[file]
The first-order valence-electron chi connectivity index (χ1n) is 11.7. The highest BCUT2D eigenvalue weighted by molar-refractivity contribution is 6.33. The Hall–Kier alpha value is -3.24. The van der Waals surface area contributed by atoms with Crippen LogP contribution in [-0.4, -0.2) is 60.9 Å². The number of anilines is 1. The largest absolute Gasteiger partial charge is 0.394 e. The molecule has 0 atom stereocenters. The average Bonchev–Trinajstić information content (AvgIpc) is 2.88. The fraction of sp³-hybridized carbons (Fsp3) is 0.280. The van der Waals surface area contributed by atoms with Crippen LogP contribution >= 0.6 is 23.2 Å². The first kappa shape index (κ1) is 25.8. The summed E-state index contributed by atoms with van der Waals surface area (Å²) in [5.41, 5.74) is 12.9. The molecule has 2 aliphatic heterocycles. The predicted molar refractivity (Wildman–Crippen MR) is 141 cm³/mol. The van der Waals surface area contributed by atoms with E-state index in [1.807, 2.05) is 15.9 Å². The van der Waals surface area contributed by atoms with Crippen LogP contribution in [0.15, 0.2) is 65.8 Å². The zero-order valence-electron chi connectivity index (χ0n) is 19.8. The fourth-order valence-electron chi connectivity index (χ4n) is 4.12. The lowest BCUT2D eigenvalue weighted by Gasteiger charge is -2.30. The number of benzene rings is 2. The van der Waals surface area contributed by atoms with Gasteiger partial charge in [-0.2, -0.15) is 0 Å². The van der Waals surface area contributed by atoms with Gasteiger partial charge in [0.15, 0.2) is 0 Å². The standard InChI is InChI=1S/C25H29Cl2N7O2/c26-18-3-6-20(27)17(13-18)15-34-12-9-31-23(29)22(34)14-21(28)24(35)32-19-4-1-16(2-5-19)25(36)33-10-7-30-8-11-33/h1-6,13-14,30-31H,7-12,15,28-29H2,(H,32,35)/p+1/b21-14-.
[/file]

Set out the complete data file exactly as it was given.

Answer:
The first-order valence-electron chi connectivity index (χ1n) is 11.7. The highest BCUT2D eigenvalue weighted by molar-refractivity contribution is 6.33. The Hall–Kier alpha value is -3.24. The van der Waals surface area contributed by atoms with Crippen LogP contribution in [-0.4, -0.2) is 60.9 Å². The number of anilines is 1. The largest absolute Gasteiger partial charge is 0.394 e. The molecule has 0 atom stereocenters. The average Bonchev–Trinajstić information content (AvgIpc) is 2.88. The fraction of sp³-hybridized carbons (Fsp3) is 0.280. The van der Waals surface area contributed by atoms with Crippen LogP contribution >= 0.6 is 23.2 Å². The first kappa shape index (κ1) is 25.8. The summed E-state index contributed by atoms with van der Waals surface area (Å²) in [5.41, 5.74) is 12.9. The molecule has 2 aliphatic heterocycles. The predicted molar refractivity (Wildman–Crippen MR) is 141 cm³/mol. The van der Waals surface area contributed by atoms with E-state index in [1.807, 2.05) is 15.9 Å². The van der Waals surface area contributed by atoms with Crippen LogP contribution in [0.15, 0.2) is 65.8 Å². The zero-order valence-electron chi connectivity index (χ0n) is 19.8. The fourth-order valence-electron chi connectivity index (χ4n) is 4.12. The lowest BCUT2D eigenvalue weighted by Gasteiger charge is -2.30. The number of benzene rings is 2. The van der Waals surface area contributed by atoms with Gasteiger partial charge in [-0.2, -0.15) is 0 Å². The van der Waals surface area contributed by atoms with Gasteiger partial charge in [0.15, 0.2) is 0 Å². The standard InChI is InChI=1S/C25H29Cl2N7O2/c26-18-3-6-20(27)17(13-18)15-34-12-9-31-23(29)22(34)14-21(28)24(35)32-19-4-1-16(2-5-19)25(36)33-10-7-30-8-11-33/h1-6,13-14,30-31H,7-12,15,28-29H2,(H,32,35)/p+1/b21-14-.